Bj’s 30 Years in 30 Days—June 22 Doing Good

  Bj Kirschner      22 June 2022     

The month of June marks my 30th Anniversary in market research. Since 30 days hath June and I love a good countdown, I have decided to do a Market Research Thought of the Day each day in June. Enjoy! Bj bj@just-worldwide.com

Bj’s 30 Years in 30 Days—June 22 Doing Good

Healthcare or consumer, this country or that country, small study or big study, qual or quant, everyone in market research loves to see real world application of our work.  Be stoic all you want and pretend you are above it.  That’s like parents claiming not to have a favorite child.

For quant folks, remember when you did those 75-page studies on yellow paper, blue paper, green paper and periwinkle paper?  Remember when there was a part that showed a word or sentence or concept that you showed to the respondent for a specific amount of seconds to test recall (and then were edited in red pencil)?  That process was automated like everything else, but it is still a very popular way to test reaction to words.  You were part of the effort to name a drug or see if a commercial tagline would be remembered as people watched the Super Bowl.  It was cool!

There is one study from fairly early in my career (and yes, I do remember every study I’ve done…well, okay, at this point I can pretend I remember every study I’ve done) that proved to me we are a part of something larger and we are doing good.

As Y2K turned out to be problematic only at a few Blockbuster locations (Google Y2K and Blockbuster, I'll wait), HIV was still being treated with what was then called “the cocktail,” a combination of drugs that worked well but had deleterious side effects.  Inhibitor therapies would be an epidemic-changing revolution, but not until closer to the end of the decade.  The side effects of the medications were not something market research could directly alter, we are information gatherers, not clinicians. 

There was one medication that had a dire taste and aftertaste.  There were people who did not take their medications as prescribed because of the noxious taste.  How can this medication be improved taste-wise without altering the drug itself or how it works in the body? 

So, we were tasked with bringing into the office a few hundred HIV patients who were on this medication at the time of day they would normally take this medication to actually take the medication in front of us, but with a flavoring.  There was a spoonful of chocolate, of peanut butter, of fruit jellies and others.  Because we were dealing with an actual drug, we had nurses right there for safety and to answer any medication questions.  It was a Pepsi Challenge methodology (go look that one up too) with a very serious and important intention.

Every day for weeks and weeks, we had dozens of people participate.  The horror stories they told us about the taste and aftertaste were frightening.  They came into the room nervous and unsure.  The study was not clinical, no one was altering the drug chemically.  It was not even high tech, it was literally dropping a pill into a spoonful of something tasty and then swallowing.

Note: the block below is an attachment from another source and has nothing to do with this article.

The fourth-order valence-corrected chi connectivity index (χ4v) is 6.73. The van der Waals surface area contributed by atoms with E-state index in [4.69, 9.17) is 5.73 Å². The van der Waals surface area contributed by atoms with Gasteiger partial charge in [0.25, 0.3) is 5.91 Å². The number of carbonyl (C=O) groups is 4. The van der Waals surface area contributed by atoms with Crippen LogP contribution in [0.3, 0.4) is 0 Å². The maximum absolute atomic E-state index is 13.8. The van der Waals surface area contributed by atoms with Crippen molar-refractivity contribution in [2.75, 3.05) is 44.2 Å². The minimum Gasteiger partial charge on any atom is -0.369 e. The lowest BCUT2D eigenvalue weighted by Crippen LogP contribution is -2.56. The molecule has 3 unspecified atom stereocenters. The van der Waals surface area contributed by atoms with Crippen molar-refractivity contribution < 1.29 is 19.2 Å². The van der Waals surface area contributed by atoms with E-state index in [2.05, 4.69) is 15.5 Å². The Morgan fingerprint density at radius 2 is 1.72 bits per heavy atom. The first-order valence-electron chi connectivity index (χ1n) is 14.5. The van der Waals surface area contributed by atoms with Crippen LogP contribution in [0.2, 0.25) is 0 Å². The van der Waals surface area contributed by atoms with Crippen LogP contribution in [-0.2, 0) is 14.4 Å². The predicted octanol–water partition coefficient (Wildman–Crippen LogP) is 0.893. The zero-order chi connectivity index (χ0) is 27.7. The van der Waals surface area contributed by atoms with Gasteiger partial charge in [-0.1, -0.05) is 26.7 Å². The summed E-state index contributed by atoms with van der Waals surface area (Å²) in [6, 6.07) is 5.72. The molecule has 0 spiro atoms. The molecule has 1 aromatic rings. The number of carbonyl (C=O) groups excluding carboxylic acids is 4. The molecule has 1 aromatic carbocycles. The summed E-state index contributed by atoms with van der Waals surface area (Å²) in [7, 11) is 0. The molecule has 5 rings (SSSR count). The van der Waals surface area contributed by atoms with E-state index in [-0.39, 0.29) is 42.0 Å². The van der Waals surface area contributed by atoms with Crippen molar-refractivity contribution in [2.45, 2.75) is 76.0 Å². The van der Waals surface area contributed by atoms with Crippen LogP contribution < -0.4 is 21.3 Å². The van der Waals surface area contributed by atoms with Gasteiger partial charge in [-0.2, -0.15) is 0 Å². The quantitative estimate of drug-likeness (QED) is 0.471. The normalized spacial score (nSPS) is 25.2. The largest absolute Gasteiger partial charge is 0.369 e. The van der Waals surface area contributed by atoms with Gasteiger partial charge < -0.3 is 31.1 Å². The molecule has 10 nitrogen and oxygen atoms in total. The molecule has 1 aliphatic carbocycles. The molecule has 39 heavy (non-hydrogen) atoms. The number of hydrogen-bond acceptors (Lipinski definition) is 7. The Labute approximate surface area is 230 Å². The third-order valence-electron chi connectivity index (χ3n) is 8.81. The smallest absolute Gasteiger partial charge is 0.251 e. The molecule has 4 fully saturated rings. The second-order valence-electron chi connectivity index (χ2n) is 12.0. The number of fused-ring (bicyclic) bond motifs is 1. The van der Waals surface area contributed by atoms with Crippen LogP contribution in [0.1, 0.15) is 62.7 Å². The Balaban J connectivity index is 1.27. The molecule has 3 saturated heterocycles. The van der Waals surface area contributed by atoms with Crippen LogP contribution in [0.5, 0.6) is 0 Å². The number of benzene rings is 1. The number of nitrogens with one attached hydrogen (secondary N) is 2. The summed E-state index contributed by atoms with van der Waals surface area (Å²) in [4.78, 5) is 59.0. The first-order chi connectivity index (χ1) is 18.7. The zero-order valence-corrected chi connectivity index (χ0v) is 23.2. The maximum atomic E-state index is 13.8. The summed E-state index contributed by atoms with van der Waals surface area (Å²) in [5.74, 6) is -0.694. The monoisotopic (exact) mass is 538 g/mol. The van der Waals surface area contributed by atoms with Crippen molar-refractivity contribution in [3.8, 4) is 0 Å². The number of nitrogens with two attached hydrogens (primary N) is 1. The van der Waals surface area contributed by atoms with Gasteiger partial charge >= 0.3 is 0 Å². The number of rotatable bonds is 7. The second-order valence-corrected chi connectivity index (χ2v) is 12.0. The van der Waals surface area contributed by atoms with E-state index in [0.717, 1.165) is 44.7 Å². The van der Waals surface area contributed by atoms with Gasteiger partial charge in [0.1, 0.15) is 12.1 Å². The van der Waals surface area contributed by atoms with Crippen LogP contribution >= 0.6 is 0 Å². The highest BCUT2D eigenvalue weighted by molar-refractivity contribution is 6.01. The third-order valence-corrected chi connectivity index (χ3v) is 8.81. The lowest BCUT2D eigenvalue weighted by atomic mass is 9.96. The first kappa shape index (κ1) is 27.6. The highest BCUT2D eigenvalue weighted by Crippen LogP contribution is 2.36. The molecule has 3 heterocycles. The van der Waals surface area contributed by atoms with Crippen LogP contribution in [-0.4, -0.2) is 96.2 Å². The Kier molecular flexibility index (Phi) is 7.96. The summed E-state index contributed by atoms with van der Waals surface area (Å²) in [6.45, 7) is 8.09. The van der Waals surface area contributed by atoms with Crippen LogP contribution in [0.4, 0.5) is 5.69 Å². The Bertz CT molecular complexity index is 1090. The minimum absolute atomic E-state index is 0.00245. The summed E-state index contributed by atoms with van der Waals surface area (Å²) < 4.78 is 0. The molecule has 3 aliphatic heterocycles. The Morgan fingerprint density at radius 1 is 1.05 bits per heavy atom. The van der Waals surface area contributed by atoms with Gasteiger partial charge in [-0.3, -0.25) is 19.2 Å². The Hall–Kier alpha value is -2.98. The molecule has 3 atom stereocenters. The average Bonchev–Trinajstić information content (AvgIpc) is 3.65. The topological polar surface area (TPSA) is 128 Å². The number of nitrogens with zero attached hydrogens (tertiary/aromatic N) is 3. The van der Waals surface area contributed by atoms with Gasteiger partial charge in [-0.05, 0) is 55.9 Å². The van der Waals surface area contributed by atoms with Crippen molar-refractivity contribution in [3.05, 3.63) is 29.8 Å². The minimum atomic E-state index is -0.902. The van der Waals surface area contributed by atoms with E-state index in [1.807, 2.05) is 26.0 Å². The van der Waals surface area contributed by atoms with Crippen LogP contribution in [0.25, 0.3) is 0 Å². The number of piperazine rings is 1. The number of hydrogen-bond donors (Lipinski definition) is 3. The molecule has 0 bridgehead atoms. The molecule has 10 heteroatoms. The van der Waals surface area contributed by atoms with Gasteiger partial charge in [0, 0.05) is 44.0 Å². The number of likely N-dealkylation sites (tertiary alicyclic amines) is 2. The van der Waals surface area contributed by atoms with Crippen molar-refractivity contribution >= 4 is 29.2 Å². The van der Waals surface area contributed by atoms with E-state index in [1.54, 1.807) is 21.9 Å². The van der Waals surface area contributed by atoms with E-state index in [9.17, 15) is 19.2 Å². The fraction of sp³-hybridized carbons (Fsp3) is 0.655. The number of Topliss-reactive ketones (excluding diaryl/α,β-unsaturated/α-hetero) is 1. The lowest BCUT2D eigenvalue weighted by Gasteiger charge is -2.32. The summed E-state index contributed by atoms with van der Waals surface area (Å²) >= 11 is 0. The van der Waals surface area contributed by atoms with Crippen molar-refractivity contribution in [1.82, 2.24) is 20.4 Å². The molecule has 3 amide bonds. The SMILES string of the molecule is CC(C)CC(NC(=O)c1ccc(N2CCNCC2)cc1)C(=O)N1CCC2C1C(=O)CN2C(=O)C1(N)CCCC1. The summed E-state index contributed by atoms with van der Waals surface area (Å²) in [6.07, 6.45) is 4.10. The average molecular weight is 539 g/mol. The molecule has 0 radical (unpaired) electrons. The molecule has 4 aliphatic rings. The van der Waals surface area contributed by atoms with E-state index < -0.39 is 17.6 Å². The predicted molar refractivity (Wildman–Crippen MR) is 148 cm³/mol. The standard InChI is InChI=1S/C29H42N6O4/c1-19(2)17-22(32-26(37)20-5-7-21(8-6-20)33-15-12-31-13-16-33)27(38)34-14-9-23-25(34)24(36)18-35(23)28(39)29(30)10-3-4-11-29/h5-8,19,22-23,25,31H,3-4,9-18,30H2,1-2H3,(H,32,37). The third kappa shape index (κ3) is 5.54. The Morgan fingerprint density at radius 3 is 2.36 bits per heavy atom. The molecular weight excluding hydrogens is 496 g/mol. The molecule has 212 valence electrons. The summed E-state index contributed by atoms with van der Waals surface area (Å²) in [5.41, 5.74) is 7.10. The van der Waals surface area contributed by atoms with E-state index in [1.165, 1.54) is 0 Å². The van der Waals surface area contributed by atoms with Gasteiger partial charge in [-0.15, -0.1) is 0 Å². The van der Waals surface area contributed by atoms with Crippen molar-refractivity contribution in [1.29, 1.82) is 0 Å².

Each person would come in, be given a masking flavor, take the pill, stick around for a bit and then report what they thought.  The flavors were randomly rotated, so unless someone had an allergy, we were not allowed to hint at the flavor or provide any explanation.

At the beginning of the study, I wondered why it took this kind of study to think of something so simple.  After all, parents get their kids to take medicine by burying it in sweet flavors (my mother always used apple butter—if we saw a jar enter the house, we knew a con job was on the way because we never touched apple butter otherwise).  And pets!  Give a pet a spoonful of peanut butter and they won’t even notice the pill!

So, I asked (I went off-script, I know, it was tension-cutting tactic).  First the nurses.  Most of them said the same things: first, drawing attention to the taste by masking it could increase anxiety; second, these medications were fairly new and very expensive, so people would rather deal with it than rock the boat and run the risk of having it taken away; third, lots of medications have terrible tastes and aftertastes, so even though this was extreme, people “just deal with it.”

Then I asked the patients.  The main reply was the middle one, that they did not want to complain for fear of losing access to it.  But I am not a clinician, I have no medical training or knowledge, so me asking the question was harmless to them, they could answer truthfully.  I had no control over their treatment, at most I knew no more their first names.  I can still hear the voices and see the faces, people fighting back tears, caught between the hope of survival and the ache of reality.

We had a lot of people say the flavor we gave them was one they would never touch (for some reason, that happened most often with strawberry), but if they could get the pills with that flavor, no problem, go ahead and use it.

The study did not promise that the drug would ever be flavored, but it meant so much to everyone that the people behind the manufacture of these therapies knew how awful the taste was and was even considering solutions.

You do not forget the smiles on the faces of respondents as they leave in a situation like this.


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